Immediately I missed having had a warm up, there had been spare space in the pool for a warmup lane. I had attempted to do a dry land warmup, but it clearly had not been adequate: I was struggling. It took me nearly 400m to settle into a rhythm, during which time around ten people passed me. All I could think was that I must have really overestimated my abilities! (Of course, in reality it could just have easily been their underestimations).

The walk back to the start was a welcome reprieve before more mind-numbing laps. People were still passing me and I had no idea of how fast I was (or wasn’t) going. It certainly didn’t feel fast.

When I finally got out of the water we had to walk (Walk! Not run, this is a pool!) – walk really quickly – almost all of the way around the pool to the door and out into the sting of the six-degree air. We were handed our dry bags and there were tents available for changing.

I stayed with my semi-minimalist strategy; I towelled off the worst of the water, put on the shirt over my tri top and pulled on my shoes. I jogged up the lengthy hill to transition, switched shoes, grabbed my helmet and bike and headed for the mount line.

The bike course consisted of four fairly flat loops. By the first turnaround, I was really regretting not putting my gloves on.

Should I stop and put them on?

No, that’s a waste of time – tough it out!

The route was shaded by trees on the way out, but shards of sunlight pierced through for the return trip. They felt so nice; the temptation to stop and stretch out like a cat in the sunbeam was almost impossible to resist.

I kept going.

I focussed on my breathing and my heart rate (both good)

…and how damn cold it was. My mind was really starting to wander in the second half.

I thought about the upcoming run, my cats and sunbeams (did I mention how cold it was?), last nights dinner, todays lunch, this blog entry…How much farther 40km is than my usual 20km (and how much longer Ironman would be than this). I seemed to be going so slowly.

Am I on lap two or three?

Finally, I completed my last lap – I could not have been happier, and turned back to transition.

I couldn’t really feel my toes, and my fingers refused to co-operate in changing gear or braking, but I made it to transition, changed into my running shoes and headed out.

At the start of the run I focussed on going slowly to allow the blood to return to my extremities. As I ran I suddenly realised that I was actually going to do this – my first Olympic tri – I knew I could finish! It really is quite new for me to be able to line up the start of events such as this, safe in the knowledge that I am capable of completion.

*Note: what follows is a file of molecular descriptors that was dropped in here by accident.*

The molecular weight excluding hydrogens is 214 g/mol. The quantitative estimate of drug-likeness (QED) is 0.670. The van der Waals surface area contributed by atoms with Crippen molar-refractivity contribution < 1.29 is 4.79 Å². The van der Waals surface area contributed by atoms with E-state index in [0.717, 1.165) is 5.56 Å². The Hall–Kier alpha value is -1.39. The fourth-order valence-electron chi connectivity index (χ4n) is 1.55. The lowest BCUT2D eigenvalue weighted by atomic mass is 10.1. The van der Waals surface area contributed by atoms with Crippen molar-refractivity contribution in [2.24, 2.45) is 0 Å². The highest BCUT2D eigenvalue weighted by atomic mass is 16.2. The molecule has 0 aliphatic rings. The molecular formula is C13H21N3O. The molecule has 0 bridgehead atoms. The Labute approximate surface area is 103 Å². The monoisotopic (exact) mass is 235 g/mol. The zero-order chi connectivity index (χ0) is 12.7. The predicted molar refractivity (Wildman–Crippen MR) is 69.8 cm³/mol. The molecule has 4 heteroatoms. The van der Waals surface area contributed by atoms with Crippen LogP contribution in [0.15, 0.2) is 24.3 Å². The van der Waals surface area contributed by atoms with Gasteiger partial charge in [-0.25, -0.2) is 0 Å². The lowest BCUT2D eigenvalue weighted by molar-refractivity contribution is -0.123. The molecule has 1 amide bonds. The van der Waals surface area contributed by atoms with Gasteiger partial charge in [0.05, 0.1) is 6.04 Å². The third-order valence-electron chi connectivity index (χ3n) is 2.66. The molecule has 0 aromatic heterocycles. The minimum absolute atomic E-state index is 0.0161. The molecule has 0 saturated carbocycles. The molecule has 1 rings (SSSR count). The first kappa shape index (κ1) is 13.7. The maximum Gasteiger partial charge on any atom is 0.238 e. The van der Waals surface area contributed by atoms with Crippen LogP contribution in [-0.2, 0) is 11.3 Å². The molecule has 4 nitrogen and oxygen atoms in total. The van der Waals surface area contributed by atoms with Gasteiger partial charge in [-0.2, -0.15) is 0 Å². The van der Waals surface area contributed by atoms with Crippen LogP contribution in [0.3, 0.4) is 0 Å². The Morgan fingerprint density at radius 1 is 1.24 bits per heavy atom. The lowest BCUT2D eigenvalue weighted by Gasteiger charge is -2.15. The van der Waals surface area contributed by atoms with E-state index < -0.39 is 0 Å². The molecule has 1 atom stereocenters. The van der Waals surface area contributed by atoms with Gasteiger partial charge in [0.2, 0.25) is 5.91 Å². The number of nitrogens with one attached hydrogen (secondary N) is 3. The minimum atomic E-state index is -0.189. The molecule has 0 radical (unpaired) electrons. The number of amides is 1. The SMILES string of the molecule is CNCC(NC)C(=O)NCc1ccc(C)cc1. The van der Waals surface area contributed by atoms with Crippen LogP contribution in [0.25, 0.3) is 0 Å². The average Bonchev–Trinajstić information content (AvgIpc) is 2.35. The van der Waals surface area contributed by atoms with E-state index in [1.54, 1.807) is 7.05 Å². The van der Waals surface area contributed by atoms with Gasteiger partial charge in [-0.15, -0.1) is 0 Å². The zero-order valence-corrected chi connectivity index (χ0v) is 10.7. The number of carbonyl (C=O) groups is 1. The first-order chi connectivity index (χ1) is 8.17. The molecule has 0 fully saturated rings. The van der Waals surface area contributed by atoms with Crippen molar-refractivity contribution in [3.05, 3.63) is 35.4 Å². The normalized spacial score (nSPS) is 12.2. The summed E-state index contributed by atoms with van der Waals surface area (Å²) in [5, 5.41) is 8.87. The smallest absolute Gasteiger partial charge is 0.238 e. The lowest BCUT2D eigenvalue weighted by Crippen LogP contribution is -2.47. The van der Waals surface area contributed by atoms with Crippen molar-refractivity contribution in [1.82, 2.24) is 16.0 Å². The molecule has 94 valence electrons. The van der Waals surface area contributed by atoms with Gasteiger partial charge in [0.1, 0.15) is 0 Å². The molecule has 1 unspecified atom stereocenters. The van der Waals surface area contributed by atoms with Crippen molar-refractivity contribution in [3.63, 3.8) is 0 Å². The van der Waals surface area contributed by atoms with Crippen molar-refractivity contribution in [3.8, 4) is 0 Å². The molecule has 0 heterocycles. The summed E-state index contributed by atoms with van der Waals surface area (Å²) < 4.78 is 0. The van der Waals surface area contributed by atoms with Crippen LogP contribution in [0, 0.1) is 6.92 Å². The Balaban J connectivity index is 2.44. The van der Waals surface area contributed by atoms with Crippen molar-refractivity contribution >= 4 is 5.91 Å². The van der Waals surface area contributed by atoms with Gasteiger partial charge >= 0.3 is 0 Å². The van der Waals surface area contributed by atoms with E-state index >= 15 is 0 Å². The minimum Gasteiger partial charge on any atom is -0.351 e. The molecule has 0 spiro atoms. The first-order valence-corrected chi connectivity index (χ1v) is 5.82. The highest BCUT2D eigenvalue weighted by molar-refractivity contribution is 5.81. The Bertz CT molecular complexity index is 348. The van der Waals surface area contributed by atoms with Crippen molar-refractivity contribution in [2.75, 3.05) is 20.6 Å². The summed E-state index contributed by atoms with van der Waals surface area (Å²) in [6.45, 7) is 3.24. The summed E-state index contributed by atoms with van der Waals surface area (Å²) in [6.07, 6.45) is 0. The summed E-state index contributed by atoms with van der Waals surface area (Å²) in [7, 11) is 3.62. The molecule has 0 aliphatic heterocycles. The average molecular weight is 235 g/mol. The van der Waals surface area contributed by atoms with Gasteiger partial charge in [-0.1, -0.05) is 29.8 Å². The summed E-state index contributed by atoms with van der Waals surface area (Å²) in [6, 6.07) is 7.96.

I ran on.

I should have taken off my sweater at transition, it’s too hot now. I felt jealous of the athletes that had started later, just for a minute. I tied my shirt around my shoulders and carried on.

As I came to the last couple of kilometres I gave my body the command to speed up – just like I always do.


OK…This speed is probably good.

I saw the finish.

How about a sprint?


I crossed the line solidly (and at the speed I had been maintaining throughout the run). People commented that I was still smiling. Of course I was – I had just finished my first Olympic distance triathlon!


Finish Line – Photo credit UBC Recreation

My friend appeared at my side and told me that my finish time was around 3:20. I had hoped to complete in under 3:30. Honestly the race had felt subpar the entire time, so I am thrilled that I could have beaten my goal and done so with such a solid performance.


I’m pretty sure there’s scope for improving that substantially in the future, but that’s for another day – hopefully a warmer one.

All that’s was left now was to cheer our friend Kay across the line in the sprint event – which I failed to achieve, she was just too fast, even winning her age group!

UBC tri KS (25)

Photo credit Seekaytri

Race Reports

The Rustbuster – Lavington 10km

After the success of my Christmas runs, I didn’t really run for about six weeks. I could feel the shin splints beginning to rear their heads a d so I focused on cycling to try to maintain running fitness with a lower risk of injury.

The Lavington 10k is the first race of the Interior Running Association season. It is a beautiful course largely in the middle of nowhere, mostly flat bit with a few rolling hills. It seemed like as good a time as any to kick-start the 2015 season. The interior running Association is made up of local club runners, a slightly faster field than the more ‘generic races I usually partake in.

When I woke up that morning, I looked out of the window to try to ascertain the weather conditions, which would inform my clothing choices.

It looked cold.

I decided to throw a couple of different options into the car as I headed out to the race. After checking in and getting my number (and waiting in an incredibly long bathroom queue), I still didn’t know what to wear. It was very cold, but the sun was starting to peek through, so after much indecision, I opted for a T-shirt but long pants and gloves. It was risky, but I hoped it would warm up quickly and thus eliminate the need to carry a sweater for much of the race.